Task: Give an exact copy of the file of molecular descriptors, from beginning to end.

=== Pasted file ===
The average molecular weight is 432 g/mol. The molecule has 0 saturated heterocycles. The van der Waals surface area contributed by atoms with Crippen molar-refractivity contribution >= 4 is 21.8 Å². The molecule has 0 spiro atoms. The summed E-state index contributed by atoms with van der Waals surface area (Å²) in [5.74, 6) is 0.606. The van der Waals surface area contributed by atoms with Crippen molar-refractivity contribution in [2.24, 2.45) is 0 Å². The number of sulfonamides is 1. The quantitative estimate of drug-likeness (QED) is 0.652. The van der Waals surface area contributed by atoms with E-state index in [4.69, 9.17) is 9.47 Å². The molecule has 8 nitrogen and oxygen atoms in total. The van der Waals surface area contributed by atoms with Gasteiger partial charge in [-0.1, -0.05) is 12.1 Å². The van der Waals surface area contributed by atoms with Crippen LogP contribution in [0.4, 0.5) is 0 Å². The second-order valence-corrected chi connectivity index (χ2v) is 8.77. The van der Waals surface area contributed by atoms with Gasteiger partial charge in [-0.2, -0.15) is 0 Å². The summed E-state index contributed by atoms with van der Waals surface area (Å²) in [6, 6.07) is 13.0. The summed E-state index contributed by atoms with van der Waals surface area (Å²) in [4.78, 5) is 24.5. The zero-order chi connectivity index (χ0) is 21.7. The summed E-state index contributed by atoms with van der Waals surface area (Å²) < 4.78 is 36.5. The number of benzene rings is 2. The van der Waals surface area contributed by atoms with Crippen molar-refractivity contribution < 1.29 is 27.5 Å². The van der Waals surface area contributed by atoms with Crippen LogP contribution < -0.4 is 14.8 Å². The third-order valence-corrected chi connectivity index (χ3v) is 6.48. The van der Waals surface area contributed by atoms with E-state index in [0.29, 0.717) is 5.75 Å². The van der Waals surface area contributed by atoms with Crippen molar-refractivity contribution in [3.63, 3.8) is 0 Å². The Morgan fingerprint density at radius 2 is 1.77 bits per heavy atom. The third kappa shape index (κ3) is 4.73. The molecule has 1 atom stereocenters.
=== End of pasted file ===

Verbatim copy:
The average molecular weight is 432 g/mol. The molecule has 0 saturated heterocycles. The van der Waals surface area contributed by atoms with Crippen molar-refractivity contribution >= 4 is 21.8 Å². The molecule has 0 spiro atoms. The summed E-state index contributed by atoms with van der Waals surface area (Å²) in [5.74, 6) is 0.606. The van der Waals surface area contributed by atoms with Crippen molar-refractivity contribution in [2.24, 2.45) is 0 Å². The number of sulfonamides is 1. The quantitative estimate of drug-likeness (QED) is 0.652. The van der Waals surface area contributed by atoms with E-state index in [4.69, 9.17) is 9.47 Å². The molecule has 8 nitrogen and oxygen atoms in total. The van der Waals surface area contributed by atoms with Gasteiger partial charge in [-0.1, -0.05) is 12.1 Å². The van der Waals surface area contributed by atoms with Crippen LogP contribution in [0.4, 0.5) is 0 Å². The second-order valence-corrected chi connectivity index (χ2v) is 8.77. The van der Waals surface area contributed by atoms with Gasteiger partial charge in [-0.2, -0.15) is 0 Å². The summed E-state index contributed by atoms with van der Waals surface area (Å²) in [6, 6.07) is 13.0. The summed E-state index contributed by atoms with van der Waals surface area (Å²) in [4.78, 5) is 24.5. The zero-order chi connectivity index (χ0) is 21.7. The summed E-state index contributed by atoms with van der Waals surface area (Å²) < 4.78 is 36.5. The number of benzene rings is 2. The van der Waals surface area contributed by atoms with Crippen molar-refractivity contribution < 1.29 is 27.5 Å². The van der Waals surface area contributed by atoms with Crippen LogP contribution < -0.4 is 14.8 Å². The third-order valence-corrected chi connectivity index (χ3v) is 6.48. The van der Waals surface area contributed by atoms with E-state index in [0.29, 0.717) is 5.75 Å². The van der Waals surface area contributed by atoms with Crippen molar-refractivity contribution in [3.63, 3.8) is 0 Å². The Morgan fingerprint density at radius 2 is 1.77 bits per heavy atom. The third kappa shape index (κ3) is 4.73. The molecule has 1 atom stereocenters.